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About manhattangal

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  1. I’m in awe of what I witnessed here in Berlin on Sunday night. I’ll try to write a bit more upon return to the US but, for now, let’s say that Ratmansky has triumphed, having carefully researched the steps and flavor in a much more detailed manner than Vikharev was allowed to do at the Mariinsky in 2002. For example, even the steps performed by the 32 shades are a bit different - notably brisker and with a little “kick” of the foot before planting each arabesque. No Soviet vestiges here, no Golden Idol, no Solor-Chaboukiani variation, no Gamzatti jete variation! Gamzatti dances what’s usu
  2. A free panel discussion with the creative team (Ratmansky, Kaplan and AD Ohman) will be held this Sunday at 3:30pm at the UDL opera house, just a couple of hours ahead of the premiere. The first performance begins at 6pm. It will star Semionova, Virelles and Correa. https://www.staatsballett-berlin.de/en/spielplan/panel-gesprach-zu-la-bayadere/04-11-2018/876
  3. Balanchine's Don Q could be revived. Not only is there a full-length b&w movie of the opening cast, which was shown at the Kennedy Center 4-5 years ago, but Farrell staged it for her company in the mid-'00s. It was a co-production with the NB of Canada. I saw a performance starring the wonderful Sonia Rodriguez in the Farrell role. I believe that the work is worth reviving for the historical interest, if anything. The most negative element is the dullish music. Neither did I care for the nasty depiction of mental torturing of a senior. Today's average paying public is so used to the t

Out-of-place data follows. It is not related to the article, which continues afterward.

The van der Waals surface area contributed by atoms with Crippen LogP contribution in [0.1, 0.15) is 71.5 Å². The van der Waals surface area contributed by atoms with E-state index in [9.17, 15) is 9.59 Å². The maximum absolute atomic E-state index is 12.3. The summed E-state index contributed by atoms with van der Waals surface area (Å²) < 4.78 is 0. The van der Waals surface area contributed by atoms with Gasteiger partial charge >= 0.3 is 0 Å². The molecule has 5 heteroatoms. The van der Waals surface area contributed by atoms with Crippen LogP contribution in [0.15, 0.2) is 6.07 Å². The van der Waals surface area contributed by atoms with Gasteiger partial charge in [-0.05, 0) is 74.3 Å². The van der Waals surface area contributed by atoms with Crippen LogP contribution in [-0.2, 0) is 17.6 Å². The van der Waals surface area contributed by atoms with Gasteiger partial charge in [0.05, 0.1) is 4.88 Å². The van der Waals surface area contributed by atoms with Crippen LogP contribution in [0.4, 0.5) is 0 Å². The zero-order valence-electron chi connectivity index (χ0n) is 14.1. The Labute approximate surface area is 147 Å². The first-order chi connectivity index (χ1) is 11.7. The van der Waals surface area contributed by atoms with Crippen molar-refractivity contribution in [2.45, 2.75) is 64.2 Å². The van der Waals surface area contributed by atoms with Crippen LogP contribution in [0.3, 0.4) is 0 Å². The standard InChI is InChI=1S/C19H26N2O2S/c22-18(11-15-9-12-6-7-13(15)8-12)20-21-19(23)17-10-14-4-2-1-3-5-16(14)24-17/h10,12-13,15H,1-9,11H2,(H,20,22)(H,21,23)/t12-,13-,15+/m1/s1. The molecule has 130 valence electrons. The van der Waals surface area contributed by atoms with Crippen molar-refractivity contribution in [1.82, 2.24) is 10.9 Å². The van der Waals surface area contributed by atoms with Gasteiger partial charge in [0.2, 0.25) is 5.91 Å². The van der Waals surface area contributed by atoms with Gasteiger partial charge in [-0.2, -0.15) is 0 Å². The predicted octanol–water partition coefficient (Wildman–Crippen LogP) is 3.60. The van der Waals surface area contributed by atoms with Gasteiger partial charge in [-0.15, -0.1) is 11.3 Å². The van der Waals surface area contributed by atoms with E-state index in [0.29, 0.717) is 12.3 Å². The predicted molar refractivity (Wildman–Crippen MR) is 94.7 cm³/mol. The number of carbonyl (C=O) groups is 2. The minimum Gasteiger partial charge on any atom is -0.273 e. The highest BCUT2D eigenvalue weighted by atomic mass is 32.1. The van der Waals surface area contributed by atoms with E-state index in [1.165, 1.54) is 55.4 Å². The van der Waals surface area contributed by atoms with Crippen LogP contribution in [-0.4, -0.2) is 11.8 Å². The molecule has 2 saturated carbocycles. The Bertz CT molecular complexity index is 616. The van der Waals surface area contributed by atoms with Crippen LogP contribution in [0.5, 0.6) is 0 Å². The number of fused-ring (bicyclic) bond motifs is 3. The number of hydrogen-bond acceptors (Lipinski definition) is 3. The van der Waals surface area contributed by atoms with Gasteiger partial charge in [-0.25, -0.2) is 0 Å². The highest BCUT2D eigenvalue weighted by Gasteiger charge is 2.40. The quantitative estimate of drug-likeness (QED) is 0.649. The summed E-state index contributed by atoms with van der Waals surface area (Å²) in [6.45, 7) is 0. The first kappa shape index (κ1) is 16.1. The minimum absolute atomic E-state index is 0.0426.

4. All of this news is troubling. I used to be a regular subscriber to TWB during the Webre years but am not compelled to attend this season, not even to a pared-down Sleeping Beauty in a smallish theater. Kent doesn't seem to realize that ballet lovers in DC have long gotten used to the major classics being done the right way by major int'l companies at the Kennedy Center vs. TWB's one acters or truly-original full length works such as Webre's. To make matters worse, Kent invites Stiefel to craft a new ballet after his space-age work two seasons ago bombed! Something has to change pronto.
  5. If anyone attends the recon of Robbins' "Watermill" at BAM, please report. It opens tonight, I believe.
  6. Thank you, Sappho. I get the picture. Subtle boycott of sorts.
  7. This is sad. It really is a fine troupe - both the opera and the ballet. It's amazing to think that complete productions of Swan Lake & Don Q would be shipped across the Atlantic Ocean just for one performance each. Not to mention the cost of personnel, even though the orchestra will already be here for the previous week of operas. The underwriters must have very deep pockets.
  8. It was a real honor to have witnessed yesterday's De Luz farewell performance, particularly his buoyant dancing with Tile Peck in Theme & Variations. It was the highlight of a very special weekend that also included De Luz's spiffy WSS turn in Something to Dance about (Sat. matinee), sporting that crazy mustard-yellow jacket, and, in the evening, his final Fancy Free. I think that he danced in every performance this past week, no? I got him for three-out-of-three this weekend. No complaints!